Generative AI (genAI) has come to work. “Half the people who are using genAI are in what we consider prime working years,” said our analyst Max Willens on a recent webinar. “This diffuse adoption of a technology, especially one as momentous as this one, really doesn’t have much precedent.”
More than a quarter (25.6%) of US internet users will use generative AI at least monthly this year, per our forecast.
Most of those users (58.0%) are using it at the office. Among US internet users, 14.8% will enter a prompt for generative AI at work at least once per month in 2023. This will grow to 26.6% in 2025.
Generative AI use is spread out among generations. More than half of generative AI users are ages 35 and older, with usage concentrated among those in the middle of their prime working years (ages 24 to 44).
Generative AI adoption has grown at a faster pace than other recent technologies. In ChatGPT’s second year (i.e., 2023), generative AI will reach 77.8 million US users. Tablets only reached 33.4 million and smartphones only 27.6 million in their second years, per our forecast.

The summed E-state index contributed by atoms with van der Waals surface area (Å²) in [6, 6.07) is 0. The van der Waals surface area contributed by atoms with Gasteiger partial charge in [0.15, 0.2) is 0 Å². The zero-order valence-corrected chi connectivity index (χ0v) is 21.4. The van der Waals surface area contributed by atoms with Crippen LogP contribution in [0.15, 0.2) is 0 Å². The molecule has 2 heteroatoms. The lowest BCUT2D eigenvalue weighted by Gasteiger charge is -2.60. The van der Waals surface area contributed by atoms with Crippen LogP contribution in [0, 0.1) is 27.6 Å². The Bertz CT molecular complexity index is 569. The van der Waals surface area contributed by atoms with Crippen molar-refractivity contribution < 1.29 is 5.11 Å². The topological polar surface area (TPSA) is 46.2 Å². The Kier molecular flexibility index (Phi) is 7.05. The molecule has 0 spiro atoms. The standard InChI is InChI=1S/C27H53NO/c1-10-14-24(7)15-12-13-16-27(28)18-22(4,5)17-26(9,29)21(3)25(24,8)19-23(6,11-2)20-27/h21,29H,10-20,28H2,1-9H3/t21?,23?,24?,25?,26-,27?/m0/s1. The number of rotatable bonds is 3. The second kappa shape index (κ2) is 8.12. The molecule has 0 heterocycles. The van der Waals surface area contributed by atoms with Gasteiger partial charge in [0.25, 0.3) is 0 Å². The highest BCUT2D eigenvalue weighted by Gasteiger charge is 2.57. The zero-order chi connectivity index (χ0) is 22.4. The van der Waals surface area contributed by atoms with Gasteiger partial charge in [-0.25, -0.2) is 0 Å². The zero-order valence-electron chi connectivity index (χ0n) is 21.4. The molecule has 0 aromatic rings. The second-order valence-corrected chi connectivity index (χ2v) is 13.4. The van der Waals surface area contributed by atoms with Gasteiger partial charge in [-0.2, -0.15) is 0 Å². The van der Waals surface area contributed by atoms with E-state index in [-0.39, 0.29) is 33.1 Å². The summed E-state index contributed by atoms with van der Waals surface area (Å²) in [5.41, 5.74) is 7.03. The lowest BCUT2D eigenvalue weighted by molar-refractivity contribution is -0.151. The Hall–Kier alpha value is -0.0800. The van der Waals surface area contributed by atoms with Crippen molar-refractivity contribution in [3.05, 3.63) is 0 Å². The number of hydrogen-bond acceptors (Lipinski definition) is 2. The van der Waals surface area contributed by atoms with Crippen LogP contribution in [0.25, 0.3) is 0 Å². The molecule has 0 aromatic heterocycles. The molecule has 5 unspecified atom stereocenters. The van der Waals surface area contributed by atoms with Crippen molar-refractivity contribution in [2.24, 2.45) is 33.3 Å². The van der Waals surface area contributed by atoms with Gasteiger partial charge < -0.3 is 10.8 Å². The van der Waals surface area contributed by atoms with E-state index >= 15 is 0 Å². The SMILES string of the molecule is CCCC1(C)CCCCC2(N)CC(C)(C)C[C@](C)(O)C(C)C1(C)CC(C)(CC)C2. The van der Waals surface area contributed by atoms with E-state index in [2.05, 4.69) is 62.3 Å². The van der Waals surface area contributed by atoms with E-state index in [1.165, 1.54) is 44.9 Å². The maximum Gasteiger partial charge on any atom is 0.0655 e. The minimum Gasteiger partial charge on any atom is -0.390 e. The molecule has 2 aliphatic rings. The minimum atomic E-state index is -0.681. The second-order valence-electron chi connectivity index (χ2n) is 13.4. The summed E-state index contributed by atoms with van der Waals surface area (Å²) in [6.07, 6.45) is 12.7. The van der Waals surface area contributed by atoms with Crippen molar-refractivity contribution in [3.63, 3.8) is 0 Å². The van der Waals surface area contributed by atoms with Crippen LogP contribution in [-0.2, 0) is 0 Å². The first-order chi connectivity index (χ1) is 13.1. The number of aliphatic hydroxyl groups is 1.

How is generative AI being used at work?
- While the technology can be used to cut costs, for those who aren’t considered high AI performers (i.e., those who said less than 20% of EBIT in 2022 were attributable to AI use), 1 in 5 respondents said AI has helped them increase revenues from their core business, per McKinsey and Company.
- As of April 2023, the top three business functions for AI use worldwide were IT, sales and customer service, and marketing and communications, per Capgemini Research Institute.
While consumers are wary of generative AI, workplace adoption will increase as users grow more familiar with it.
- “Once you understand what genAI can and can’t do, you feel more comfortable knowing what autonomy you want to give it,” Willens said.
- In countries where adoption is highest (e.g., Brazil, India, China, and South Africa), trust is also highest.
- More than 90% of respondents said they were comfortable with some AI involvement in managerial decision-making at work, per KPMG.
Workers are concerned about generative AI
- There is a large gap between awareness of generative AI risks and mitigation. For example, 56% of respondents said the inaccuracy of generative AI was a risk relevant to their company, but only 32% believed their company was working to mitigate the risk, per a McKinsey survey from April.
- Employees are concerned that their jobs may be replaced by this technology, that they may need re-skilling, and that they may need to increase their productivity to meet the expected output.
Watch the full webinar.
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